Sandro Maisashvili took his first steps on Thursday nearly five months after he mysteriously lost his ability to walk.
It was an emotional moment that left his mother beaming and his neurosurgeon emotional. And it almost didn't happen.
Maisashvili, 17, is a foreign exchange student from near Tbilisi, Georgia, between the Caspian and Black seas. He arrived in Terry last fall with two other European exchange students, moved in with his host family and attended high school there.
"It was fun," he said on Thursday, flashing his huge grin.
And then everything changed in late January. It began as a dull pain in Maisashvili's back. Within days he had lost sensation in his legs. His host family took him to a doctor, and he eventually ended up in Miles City, where he received an MRI that showed what looked like a possible infection near his spinal cord.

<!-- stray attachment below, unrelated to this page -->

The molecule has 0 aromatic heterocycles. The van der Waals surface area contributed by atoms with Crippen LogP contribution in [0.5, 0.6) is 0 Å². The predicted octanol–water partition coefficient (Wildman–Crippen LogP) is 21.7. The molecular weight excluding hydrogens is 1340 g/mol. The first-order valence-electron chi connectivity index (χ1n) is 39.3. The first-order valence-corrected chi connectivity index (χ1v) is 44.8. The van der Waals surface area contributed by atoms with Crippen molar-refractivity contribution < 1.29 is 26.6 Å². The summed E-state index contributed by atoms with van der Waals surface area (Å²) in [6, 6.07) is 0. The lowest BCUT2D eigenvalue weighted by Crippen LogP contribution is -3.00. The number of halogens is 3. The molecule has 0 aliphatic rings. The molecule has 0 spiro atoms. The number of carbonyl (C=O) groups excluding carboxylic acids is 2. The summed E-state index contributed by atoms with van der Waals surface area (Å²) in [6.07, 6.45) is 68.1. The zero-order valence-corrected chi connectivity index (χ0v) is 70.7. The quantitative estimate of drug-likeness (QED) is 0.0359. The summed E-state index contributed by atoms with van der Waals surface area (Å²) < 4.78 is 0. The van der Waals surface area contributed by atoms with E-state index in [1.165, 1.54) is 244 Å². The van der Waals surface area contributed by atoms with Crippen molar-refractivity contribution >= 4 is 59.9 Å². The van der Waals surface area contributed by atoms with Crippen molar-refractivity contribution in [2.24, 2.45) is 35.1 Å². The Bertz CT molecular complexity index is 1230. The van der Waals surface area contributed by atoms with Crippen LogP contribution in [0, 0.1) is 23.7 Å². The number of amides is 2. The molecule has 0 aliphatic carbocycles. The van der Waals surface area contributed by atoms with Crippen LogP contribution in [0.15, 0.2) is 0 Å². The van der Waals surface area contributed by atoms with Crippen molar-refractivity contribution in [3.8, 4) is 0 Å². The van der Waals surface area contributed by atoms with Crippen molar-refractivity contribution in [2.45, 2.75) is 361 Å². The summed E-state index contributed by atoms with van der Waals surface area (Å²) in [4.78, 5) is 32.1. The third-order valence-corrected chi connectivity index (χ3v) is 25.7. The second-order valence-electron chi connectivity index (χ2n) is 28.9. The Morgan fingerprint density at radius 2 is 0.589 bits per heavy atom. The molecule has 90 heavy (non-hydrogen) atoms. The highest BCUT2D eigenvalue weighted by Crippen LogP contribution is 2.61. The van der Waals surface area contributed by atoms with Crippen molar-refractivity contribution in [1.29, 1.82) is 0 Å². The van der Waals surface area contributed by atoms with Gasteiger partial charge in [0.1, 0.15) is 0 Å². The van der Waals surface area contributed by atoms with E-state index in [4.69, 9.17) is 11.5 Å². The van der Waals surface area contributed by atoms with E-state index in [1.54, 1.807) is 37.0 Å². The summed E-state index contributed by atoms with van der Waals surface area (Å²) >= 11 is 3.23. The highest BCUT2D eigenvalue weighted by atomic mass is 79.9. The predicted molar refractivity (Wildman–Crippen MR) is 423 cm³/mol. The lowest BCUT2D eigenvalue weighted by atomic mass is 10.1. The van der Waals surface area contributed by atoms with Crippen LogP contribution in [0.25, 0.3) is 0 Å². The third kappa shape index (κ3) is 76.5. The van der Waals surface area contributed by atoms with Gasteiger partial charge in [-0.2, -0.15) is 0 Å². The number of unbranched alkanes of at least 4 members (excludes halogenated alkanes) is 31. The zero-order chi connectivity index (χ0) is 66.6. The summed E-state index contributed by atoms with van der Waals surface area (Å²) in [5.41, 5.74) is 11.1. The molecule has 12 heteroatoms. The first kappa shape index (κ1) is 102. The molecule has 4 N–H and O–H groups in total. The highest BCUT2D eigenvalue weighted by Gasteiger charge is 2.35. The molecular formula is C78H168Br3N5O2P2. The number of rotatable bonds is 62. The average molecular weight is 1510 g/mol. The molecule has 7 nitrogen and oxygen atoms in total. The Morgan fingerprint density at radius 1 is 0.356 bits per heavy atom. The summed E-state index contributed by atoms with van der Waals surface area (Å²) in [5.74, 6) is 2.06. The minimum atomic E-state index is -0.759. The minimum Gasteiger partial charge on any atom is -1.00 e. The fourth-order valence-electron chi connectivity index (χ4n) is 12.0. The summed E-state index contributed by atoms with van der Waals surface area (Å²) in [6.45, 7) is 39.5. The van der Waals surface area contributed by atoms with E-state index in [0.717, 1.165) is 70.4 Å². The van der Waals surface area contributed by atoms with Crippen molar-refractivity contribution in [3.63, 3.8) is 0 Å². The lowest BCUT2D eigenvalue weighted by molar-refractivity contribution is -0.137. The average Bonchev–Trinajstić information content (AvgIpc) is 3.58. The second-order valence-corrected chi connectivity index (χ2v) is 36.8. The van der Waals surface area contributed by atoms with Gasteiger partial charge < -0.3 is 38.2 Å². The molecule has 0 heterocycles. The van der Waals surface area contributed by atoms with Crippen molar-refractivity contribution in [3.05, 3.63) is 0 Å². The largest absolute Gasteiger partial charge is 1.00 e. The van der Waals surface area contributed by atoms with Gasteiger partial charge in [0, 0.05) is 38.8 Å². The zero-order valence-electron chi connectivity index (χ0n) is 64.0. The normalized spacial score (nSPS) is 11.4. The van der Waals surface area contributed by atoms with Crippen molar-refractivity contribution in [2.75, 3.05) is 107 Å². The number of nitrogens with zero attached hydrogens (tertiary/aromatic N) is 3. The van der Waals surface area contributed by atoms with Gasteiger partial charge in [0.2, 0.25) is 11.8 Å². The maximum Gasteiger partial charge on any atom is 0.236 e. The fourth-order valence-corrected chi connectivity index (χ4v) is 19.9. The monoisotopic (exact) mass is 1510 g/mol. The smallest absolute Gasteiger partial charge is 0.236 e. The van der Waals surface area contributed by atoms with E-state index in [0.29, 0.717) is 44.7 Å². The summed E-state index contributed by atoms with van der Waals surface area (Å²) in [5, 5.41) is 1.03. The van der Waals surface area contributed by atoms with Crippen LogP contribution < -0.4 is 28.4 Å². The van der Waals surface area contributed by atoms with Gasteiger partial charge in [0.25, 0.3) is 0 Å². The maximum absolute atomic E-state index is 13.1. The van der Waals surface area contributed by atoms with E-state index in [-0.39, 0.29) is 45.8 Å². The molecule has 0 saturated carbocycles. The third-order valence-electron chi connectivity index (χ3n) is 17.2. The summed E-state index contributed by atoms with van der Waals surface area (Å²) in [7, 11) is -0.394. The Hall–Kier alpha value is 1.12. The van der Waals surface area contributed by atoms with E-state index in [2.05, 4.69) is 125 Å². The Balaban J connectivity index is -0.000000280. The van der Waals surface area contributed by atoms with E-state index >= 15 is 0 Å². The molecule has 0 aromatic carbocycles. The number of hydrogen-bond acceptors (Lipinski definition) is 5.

By that point, he'd lost the ability to walk.
He was rushed by ambulance to Billings, arriving after midnight on Feb. 1, and went immediately into surgery.
"It was scary," Maisashvili said. "You're in a foreign country, no one is around."
The doctor on call was neurosurgeon Michael Copeland, who looked at the MRI scan and agreed it was likely an infection. Maisashvili had had surgery near the same place on his back as a boy and it's not uncommon for infections to creep in, even years later.
Copeland described it as a pretty straightforw ...